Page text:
Sunday, 27 October 2019

Jack Selby's drive to Brighton (& back)

Passing Lowfield Heath at 20mph.

When James Selby was born, in 1844, the railways had begun to drive coaches off the road, but James was nevertheless destined to become one of the most famous professional coachmen of all time. His father was the proprietor of an hotel at Colney Hatch to which a large livery stable was attached, and this gave James an opportunity of indulging his favourite pastime of driving. 

While he was still in his twenties there was a coaching revival, and in 1870 he began his career as a coachman, driving the Tunbridge Wells coach. In 1888 Selby put his own coach, the Old Times, on the London - Brighton run. At the Ascot meeting of that year he was offered, and took, a bet of £1000 to £500 that the coach could not be driven to Brighton and back under eight hours—a bet that was to make his name famous in coaching history. 

On July 13, Selby started on his journey from the White Horse cellar in Piccadilly, giving the order to " let go " at ten o'clock precisely. He drove along Piccadilly, Grosvenor Place and Buckingham Palace Road and over the Chelsea suspension bridge, making the first change of horses at the Horse and Groom at Streatham at 10.28. This change took 47 seconds.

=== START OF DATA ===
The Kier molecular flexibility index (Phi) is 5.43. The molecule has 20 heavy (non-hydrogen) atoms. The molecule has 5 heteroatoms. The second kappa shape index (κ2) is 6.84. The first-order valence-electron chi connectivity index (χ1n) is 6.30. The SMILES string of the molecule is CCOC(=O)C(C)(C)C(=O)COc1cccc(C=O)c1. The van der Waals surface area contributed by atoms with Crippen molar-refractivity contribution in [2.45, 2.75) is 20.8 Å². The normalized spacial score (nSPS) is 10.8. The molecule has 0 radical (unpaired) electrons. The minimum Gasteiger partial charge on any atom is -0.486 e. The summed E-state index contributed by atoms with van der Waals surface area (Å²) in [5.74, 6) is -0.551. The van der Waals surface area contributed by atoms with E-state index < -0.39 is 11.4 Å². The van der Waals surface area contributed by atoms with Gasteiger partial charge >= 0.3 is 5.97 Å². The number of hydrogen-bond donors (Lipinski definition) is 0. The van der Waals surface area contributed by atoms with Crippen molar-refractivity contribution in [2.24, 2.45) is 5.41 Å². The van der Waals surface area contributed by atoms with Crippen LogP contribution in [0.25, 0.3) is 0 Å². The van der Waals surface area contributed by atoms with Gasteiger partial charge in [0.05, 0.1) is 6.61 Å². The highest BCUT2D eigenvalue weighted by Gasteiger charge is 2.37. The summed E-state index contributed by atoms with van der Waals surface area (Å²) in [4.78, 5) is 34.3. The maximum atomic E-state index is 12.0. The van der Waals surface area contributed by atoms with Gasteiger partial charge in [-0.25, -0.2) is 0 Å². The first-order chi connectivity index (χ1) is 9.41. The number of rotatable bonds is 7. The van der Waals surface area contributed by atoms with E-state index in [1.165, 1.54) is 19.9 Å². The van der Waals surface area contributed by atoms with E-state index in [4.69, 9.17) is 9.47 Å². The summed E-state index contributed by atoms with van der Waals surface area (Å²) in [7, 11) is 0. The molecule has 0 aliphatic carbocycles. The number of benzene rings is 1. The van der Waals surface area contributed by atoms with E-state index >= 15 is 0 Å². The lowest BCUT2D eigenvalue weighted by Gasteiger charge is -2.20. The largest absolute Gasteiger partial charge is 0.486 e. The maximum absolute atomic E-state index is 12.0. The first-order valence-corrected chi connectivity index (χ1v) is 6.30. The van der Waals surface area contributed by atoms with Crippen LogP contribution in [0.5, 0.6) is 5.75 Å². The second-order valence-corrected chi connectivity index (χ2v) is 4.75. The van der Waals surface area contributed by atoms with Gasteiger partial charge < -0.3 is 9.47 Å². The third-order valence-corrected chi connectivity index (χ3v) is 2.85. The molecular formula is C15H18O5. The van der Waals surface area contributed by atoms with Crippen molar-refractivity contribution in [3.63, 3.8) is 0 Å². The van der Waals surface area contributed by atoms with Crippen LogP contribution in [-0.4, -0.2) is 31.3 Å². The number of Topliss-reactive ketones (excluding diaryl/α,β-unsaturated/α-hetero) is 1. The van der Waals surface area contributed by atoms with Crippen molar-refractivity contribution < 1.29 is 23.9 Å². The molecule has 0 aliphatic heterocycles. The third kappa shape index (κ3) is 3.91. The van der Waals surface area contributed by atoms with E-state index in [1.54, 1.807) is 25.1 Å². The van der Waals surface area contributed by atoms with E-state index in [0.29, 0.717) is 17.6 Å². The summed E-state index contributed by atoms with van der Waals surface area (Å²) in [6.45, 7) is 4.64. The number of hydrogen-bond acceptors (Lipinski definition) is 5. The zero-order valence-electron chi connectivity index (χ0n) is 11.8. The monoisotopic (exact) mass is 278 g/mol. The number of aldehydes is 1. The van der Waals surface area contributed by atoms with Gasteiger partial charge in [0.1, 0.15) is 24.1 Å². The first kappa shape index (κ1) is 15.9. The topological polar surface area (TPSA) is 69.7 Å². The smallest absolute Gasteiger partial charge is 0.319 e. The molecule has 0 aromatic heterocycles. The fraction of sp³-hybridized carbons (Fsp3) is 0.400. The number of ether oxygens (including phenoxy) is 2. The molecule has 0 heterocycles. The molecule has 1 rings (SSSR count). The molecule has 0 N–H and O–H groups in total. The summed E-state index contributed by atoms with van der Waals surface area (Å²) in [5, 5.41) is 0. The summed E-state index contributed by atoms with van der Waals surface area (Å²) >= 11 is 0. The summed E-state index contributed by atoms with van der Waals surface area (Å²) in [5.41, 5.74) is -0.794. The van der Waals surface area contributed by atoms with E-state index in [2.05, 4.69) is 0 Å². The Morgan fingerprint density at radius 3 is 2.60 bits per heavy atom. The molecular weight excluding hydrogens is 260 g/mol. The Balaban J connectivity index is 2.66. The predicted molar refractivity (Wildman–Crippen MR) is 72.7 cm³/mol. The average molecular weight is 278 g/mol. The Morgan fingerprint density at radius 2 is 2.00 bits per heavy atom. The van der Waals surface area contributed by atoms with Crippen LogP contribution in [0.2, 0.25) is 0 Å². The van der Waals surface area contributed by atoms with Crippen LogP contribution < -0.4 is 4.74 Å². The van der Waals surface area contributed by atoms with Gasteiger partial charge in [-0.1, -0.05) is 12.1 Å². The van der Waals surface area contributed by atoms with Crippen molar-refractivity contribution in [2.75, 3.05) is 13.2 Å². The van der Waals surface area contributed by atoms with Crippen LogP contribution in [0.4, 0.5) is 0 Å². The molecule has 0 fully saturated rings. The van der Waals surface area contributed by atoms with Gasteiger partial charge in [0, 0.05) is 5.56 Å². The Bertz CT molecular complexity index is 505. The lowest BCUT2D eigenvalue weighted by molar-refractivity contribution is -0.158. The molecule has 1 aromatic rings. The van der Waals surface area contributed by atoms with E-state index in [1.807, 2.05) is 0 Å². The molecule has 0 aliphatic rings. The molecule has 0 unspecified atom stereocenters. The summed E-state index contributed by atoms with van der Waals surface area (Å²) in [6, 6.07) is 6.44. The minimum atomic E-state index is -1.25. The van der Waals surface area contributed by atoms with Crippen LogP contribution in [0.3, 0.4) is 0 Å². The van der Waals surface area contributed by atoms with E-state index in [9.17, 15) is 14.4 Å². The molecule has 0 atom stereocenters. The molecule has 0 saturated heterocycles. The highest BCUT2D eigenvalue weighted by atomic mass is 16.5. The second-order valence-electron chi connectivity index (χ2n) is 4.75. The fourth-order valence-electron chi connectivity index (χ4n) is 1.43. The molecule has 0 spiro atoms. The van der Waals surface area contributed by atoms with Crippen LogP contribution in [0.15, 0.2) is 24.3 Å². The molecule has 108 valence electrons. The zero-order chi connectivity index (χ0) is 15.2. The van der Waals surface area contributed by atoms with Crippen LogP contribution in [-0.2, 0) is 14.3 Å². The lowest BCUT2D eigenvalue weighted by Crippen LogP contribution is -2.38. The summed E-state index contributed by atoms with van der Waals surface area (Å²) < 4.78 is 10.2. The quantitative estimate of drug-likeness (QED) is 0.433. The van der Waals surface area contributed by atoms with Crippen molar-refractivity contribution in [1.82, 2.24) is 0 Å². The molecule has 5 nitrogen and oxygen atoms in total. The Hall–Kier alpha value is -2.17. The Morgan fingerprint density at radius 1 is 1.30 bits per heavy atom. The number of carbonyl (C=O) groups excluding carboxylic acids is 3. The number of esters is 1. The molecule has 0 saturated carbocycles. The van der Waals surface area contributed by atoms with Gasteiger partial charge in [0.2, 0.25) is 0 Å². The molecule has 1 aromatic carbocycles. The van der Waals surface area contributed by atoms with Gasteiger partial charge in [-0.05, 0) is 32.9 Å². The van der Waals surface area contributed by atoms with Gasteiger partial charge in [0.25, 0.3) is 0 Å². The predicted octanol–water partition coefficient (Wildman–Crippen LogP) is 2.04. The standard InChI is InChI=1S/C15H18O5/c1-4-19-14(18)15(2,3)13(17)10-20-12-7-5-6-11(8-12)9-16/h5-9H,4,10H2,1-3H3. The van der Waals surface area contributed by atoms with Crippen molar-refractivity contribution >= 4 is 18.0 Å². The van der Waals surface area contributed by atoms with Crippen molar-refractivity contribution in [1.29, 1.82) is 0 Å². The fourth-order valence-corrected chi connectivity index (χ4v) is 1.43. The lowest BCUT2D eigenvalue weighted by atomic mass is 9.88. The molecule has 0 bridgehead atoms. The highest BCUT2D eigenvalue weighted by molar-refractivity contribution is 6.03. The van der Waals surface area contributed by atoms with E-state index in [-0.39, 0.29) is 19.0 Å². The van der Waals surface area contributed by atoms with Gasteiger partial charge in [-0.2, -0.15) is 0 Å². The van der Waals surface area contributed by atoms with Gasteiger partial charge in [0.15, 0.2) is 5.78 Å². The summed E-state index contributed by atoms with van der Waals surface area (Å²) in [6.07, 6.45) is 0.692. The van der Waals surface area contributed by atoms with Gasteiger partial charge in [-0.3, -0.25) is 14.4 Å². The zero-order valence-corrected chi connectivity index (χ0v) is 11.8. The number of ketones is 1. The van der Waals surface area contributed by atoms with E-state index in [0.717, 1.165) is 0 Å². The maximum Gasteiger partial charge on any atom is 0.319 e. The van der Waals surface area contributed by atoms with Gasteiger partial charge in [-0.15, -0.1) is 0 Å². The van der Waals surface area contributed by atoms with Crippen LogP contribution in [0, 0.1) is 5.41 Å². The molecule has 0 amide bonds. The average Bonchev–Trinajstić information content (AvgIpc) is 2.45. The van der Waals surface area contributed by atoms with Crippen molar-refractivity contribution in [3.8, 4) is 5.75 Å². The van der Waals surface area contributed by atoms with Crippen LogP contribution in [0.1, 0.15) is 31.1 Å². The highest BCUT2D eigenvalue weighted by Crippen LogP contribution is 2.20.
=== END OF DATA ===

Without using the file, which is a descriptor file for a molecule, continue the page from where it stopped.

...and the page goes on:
At 10.45 he was passing West Croydon and maintained a speed of 13 miles an hour to the Windsor Castle, Purley Bottom, where another change took just over a minute. He reached Horley at 11.51, having driven at 20 miles an hour on part of this stage, and was at Crawley at 12.11, two minutes being lost when he was held up at a level-crossing. 

A fresh team was taken on at Peas Pottage, where he arrived at 12.23, the time for this change being 1 minute 2 seconds. Passing through Handcross, he reached Cuckfield at 12.53, changed in 68 seconds, reached Friars Oak at 1.17, changed horses in 1 minute, arrived at Patcham at 1.40, changed in 47 seconds, and was at the Ship at Brighton at 1.56. 

At the Old Ship the horses were merely turned round and he was on the return journey in a matter of minutes. With changes of horses varying from 50 seconds to 1 minute, Selby was back in Piccadilly at 5.50 p.m., where he was received with tremendous enthusiasm, for he had done the double journey with 10 minutes to spare. 

Jack died later the same year and the Old Times coach passed into the property of Mr. Bernard Mills, of circus fame.